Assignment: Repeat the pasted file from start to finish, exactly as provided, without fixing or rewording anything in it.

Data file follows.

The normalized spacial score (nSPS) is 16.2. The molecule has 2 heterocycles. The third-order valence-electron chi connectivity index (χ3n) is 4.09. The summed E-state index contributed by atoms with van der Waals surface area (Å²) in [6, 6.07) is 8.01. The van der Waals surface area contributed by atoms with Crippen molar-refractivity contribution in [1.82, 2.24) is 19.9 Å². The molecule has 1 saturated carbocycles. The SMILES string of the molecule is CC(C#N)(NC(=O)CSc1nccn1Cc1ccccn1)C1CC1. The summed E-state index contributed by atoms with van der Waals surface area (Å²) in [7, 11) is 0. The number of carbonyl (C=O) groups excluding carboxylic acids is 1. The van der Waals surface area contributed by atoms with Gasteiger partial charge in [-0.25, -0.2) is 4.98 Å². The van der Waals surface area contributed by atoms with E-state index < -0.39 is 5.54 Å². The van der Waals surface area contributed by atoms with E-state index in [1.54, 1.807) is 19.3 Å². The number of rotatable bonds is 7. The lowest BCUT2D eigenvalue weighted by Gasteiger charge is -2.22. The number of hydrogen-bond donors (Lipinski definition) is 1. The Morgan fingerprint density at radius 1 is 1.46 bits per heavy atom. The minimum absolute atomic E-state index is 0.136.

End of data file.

The normalized spacial score (nSPS) is 16.2. The molecule has 2 heterocycles. The third-order valence-electron chi connectivity index (χ3n) is 4.09. The summed E-state index contributed by atoms with van der Waals surface area (Å²) in [6, 6.07) is 8.01. The van der Waals surface area contributed by atoms with Crippen molar-refractivity contribution in [1.82, 2.24) is 19.9 Å². The molecule has 1 saturated carbocycles. The SMILES string of the molecule is CC(C#N)(NC(=O)CSc1nccn1Cc1ccccn1)C1CC1. The summed E-state index contributed by atoms with van der Waals surface area (Å²) in [7, 11) is 0. The number of carbonyl (C=O) groups excluding carboxylic acids is 1. The van der Waals surface area contributed by atoms with Gasteiger partial charge in [-0.25, -0.2) is 4.98 Å². The van der Waals surface area contributed by atoms with E-state index < -0.39 is 5.54 Å². The van der Waals surface area contributed by atoms with E-state index in [1.54, 1.807) is 19.3 Å². The number of rotatable bonds is 7. The lowest BCUT2D eigenvalue weighted by Gasteiger charge is -2.22. The number of hydrogen-bond donors (Lipinski definition) is 1. The Morgan fingerprint density at radius 1 is 1.46 bits per heavy atom. The minimum absolute atomic E-state index is 0.136.